Show Summary Details
Page of

Ovaries and the menstrual cycle 

Ovaries and the menstrual cycle
Chapter:
Ovaries and the menstrual cycle
Author(s):

Enda McVeigh

, John Guillebaud

, and Roy Homburg

DOI:
10.1093/med/9780199650682.003.0004
Page of

PRINTED FROM OXFORD MEDICINE ONLINE (www.oxfordmedicine.com). © Oxford University Press, 2021. All Rights Reserved. Under the terms of the licence agreement, an individual user may print out a PDF of a single chapter of a title in Oxford Medicine Online for personal use (for details see Privacy Policy and Legal Notice).

date: 23 September 2021

Introduction

Hormones

The ovary

Follicular development

Causes of anovulation and oligo-ovulation

Normally, ovulation occurs once a month in the fertile age range between menarche and menopause, although anovulation generally occurs at the extremes of reproductive life. A cycle is regarded as normal if the duration is 24–35 days. The time between menstruation and ovulation is termed the follicular phase and between ovulation and the next menstruation, the luteal phase. Ovulation itself is the release of a mature, fertilizable oocyte from the dominant follicle, the culmination of an integrated, synchronized interplay of hormones from three principal sources: ...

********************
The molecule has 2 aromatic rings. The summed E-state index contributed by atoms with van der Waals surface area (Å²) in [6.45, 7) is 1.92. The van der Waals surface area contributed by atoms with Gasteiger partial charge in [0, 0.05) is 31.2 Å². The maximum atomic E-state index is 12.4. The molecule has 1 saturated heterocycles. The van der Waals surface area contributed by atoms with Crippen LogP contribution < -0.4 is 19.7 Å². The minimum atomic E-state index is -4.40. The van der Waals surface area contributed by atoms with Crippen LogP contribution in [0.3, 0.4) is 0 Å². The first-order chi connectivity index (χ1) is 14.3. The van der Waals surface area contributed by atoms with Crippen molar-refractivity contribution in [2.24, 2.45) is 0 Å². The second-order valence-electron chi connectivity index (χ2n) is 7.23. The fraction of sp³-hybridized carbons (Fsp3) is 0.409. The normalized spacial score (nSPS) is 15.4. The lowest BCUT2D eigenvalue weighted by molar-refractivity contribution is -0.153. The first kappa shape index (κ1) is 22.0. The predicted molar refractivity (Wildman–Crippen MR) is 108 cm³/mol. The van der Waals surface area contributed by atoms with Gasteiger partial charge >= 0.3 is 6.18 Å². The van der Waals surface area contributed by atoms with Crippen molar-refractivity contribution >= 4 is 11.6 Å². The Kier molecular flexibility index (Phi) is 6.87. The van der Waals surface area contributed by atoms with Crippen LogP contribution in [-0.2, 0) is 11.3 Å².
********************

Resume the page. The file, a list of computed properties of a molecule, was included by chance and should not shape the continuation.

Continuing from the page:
Access to the complete content on Oxford Medicine Online requires a subscription or purchase. Public users are able to search the site and view the abstracts for each book and chapter without a subscription.

Please subscribe or login to access full text content.

If you have purchased a print title that contains an access token, please see the token for information about how to register your code.

For questions on access or troubleshooting, please check our FAQs, and if you can't find the answer there, please contact us.